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. Last Updated: 07/27/2016

? And Does Anybody Care, Except for Us?

What to do with the eXile book if you are The Moscow Times f a newspaper that has suffered much at the hands of eXile co-editors Mark Ames and Matt Taibbi?

Not having read the book, I was pleased when our books editor settled upon Owen Matthews of Newsweek to write the review. Matthews, I figured, was perfect: He was, like eXile, cheerfully dissolute, and he would review the book on its own terms. He would be cruel, but fair. And I wouldn't have to worry about the review becoming a vehicle for defending The Moscow Times and other victims of the eXile's vicious attentions.

Then the eXile published a preemptive spoof of the Matthews review. It was lame, but it did get my attention f not least because it described the books editor and myself as "mid-level functionaries with asses so tight you could sharpen a quill in them." Hmm. Soon after, some Moscow Times editors began asking whether it was fair to have Matthews review the book: He appears often in "The eXile: Sex, Drugs and Libel in the New Russia," always with gratuitous disparaging comments. So, in a doomed effort to deal fairly with everyone, I decided to review the book as well.

I found that I get off light for my sins: The book favorably cites some of my journalism, and describes me as "a left-leaning young friend of Taibbi's" f treatment that left me relieved (particularly when I compared it to the beating meted out to my predecessor, Geoff Winestock).

In the incestuous village known as the Moscow expat journalism community, the passions are so high because the stakes are so low. At one point, Taibbi, Matthews and I were Moscow Times reporters, working for managing editor Winestock f one of the eXile's favorite targets f while Ames was bidding to join the editorial page as a columnist. As Matthews asks above: Does anybody care, except for us?

That said, I was predisposed to like the eXile book, and I did. As with the paper, the book is a jumbled mix of Taibbi's critical reporting and Ames' lurid autobiography f the club scene and the political scene f spiced with way too much wise-guy humor. It is also a behind-the-scenes look at "the making of the eXile," packaged as an intro to Russia written for the hip American audience f the same hometown crowd Ames and Taibbi sought exile from in the first place.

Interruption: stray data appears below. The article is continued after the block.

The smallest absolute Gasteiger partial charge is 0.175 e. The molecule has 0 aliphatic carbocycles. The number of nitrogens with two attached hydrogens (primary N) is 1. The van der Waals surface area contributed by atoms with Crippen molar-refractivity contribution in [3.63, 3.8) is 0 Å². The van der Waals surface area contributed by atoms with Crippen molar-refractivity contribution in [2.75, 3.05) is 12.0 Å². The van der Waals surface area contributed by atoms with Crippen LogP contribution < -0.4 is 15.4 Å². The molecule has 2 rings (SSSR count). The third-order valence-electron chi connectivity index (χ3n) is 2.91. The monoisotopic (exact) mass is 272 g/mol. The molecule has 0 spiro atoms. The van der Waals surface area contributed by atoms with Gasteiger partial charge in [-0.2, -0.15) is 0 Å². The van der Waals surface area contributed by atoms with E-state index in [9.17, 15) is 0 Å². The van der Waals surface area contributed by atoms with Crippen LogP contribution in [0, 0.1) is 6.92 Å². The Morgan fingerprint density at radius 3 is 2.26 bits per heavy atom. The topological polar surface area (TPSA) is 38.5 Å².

Sometimes, of course, more is less. Instead of the eXile's wicked practical jokes f such as getting Mikhail Gorbachev's office to tentatively agree he'd take up a post as defensive coordinator for the New York Jets f we now get the joke, plus Ames and Taibbi giggling as they execute it. Somehow the joke falls flatter by far.

At other times, "the making of the eXile" offers scenes like the arguments between the editors and their American business manager, Kara, who says they are harrassing the Russian staff. "You're always trying to force Masha and Sveta under the table to give you blow jobs. It's not funny. They don't think it's funny." To which Taibbi replies, "But ? it is funny."

Alongside the Mel Brooks gags, we get a lot of introspection and self-doubt. This worked for me; it would not for many, not least because the eXile editors are so pointedly uninterested in the self-doubts of others. (A typical scene, one that should have a familiar ring to readers of the eXile's letters-to-the-editors pages: Informed they have made Kathy Lally of The Baltimore Sun cry, Taibbi shouts "Good!" and Ames, "Fuck her!")

I admit that I am an eXile reader, and not just of the Abram Kalashnikov press reviews. I like the universally reviled "Death Porn," for example f the campy treatment of the most lurid violent crimes, complete with its patented key symbols to represent the absurd formulas found in police reporting here ("the victim was killed in his podyezd," "the murder was connected with his professional activities," "the investigation is continuing.") That's not to say I haven't thrown a copy of the eXile away from myself in surprised revulsion, particularly when I've been eating f the execution of Death Porn often leaves something to be desired. But I appreciate the campy approach, precisely because I doubt the sincerity of the moralizing with which crime is usually covered.

And, like many eXile readers, I admit that I don't get a lot of it. The mutual admiration society between the eXile and Russian nationalist Eduard Limonov f taken to new heights in the book f baffles me still. So does the heavyhanded formula of Russian-women-good-in-bed, American-women-frustrated-in-bed. And I could have done without the extensive discussions of Ames' bout, nine years ago, with scabies. But as always with the eXile, I've learned to take the best and hurriedly move on from the rest.

Matt Bivens is the editor of The Moscow Times.